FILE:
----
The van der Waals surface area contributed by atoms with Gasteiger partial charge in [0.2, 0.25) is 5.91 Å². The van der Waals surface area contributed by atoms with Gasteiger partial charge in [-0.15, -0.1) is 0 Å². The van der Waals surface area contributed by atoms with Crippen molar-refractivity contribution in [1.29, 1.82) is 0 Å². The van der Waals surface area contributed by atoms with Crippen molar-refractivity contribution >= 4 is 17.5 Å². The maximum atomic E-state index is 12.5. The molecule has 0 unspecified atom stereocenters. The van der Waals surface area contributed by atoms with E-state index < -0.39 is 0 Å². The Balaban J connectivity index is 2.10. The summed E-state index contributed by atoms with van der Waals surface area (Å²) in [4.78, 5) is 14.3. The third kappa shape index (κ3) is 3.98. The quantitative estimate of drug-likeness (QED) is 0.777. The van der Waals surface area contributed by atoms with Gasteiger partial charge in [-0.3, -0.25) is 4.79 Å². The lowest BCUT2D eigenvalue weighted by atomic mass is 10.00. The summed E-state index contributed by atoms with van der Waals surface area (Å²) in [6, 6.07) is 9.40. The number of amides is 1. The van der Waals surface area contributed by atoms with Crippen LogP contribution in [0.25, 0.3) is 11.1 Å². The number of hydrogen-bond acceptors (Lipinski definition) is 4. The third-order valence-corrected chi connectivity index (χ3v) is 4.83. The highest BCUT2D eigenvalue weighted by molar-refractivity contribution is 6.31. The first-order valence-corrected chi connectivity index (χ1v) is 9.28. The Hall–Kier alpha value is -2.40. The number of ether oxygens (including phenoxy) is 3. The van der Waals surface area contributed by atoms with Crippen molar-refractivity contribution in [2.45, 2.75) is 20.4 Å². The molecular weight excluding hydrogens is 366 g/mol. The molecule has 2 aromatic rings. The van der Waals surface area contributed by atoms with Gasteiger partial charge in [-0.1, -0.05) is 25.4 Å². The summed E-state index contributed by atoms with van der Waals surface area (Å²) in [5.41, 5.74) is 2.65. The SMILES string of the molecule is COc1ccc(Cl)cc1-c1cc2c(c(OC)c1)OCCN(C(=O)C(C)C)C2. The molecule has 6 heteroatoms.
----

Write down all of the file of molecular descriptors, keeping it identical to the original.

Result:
The van der Waals surface area contributed by atoms with Gasteiger partial charge in [0.2, 0.25) is 5.91 Å². The van der Waals surface area contributed by atoms with Gasteiger partial charge in [-0.15, -0.1) is 0 Å². The van der Waals surface area contributed by atoms with Crippen molar-refractivity contribution in [1.29, 1.82) is 0 Å². The van der Waals surface area contributed by atoms with Crippen molar-refractivity contribution >= 4 is 17.5 Å². The maximum atomic E-state index is 12.5. The molecule has 0 unspecified atom stereocenters. The van der Waals surface area contributed by atoms with E-state index < -0.39 is 0 Å². The Balaban J connectivity index is 2.10. The summed E-state index contributed by atoms with van der Waals surface area (Å²) in [4.78, 5) is 14.3. The third kappa shape index (κ3) is 3.98. The quantitative estimate of drug-likeness (QED) is 0.777. The van der Waals surface area contributed by atoms with Gasteiger partial charge in [-0.3, -0.25) is 4.79 Å². The lowest BCUT2D eigenvalue weighted by atomic mass is 10.00. The summed E-state index contributed by atoms with van der Waals surface area (Å²) in [6, 6.07) is 9.40. The number of amides is 1. The van der Waals surface area contributed by atoms with Crippen LogP contribution in [0.25, 0.3) is 11.1 Å². The number of hydrogen-bond acceptors (Lipinski definition) is 4. The third-order valence-corrected chi connectivity index (χ3v) is 4.83. The highest BCUT2D eigenvalue weighted by molar-refractivity contribution is 6.31. The first-order valence-corrected chi connectivity index (χ1v) is 9.28. The Hall–Kier alpha value is -2.40. The number of ether oxygens (including phenoxy) is 3. The van der Waals surface area contributed by atoms with Crippen molar-refractivity contribution in [2.45, 2.75) is 20.4 Å². The molecular weight excluding hydrogens is 366 g/mol. The molecule has 2 aromatic rings. The van der Waals surface area contributed by atoms with Gasteiger partial charge in [-0.1, -0.05) is 25.4 Å². The summed E-state index contributed by atoms with van der Waals surface area (Å²) in [5.41, 5.74) is 2.65. The SMILES string of the molecule is COc1ccc(Cl)cc1-c1cc2c(c(OC)c1)OCCN(C(=O)C(C)C)C2. The molecule has 6 heteroatoms.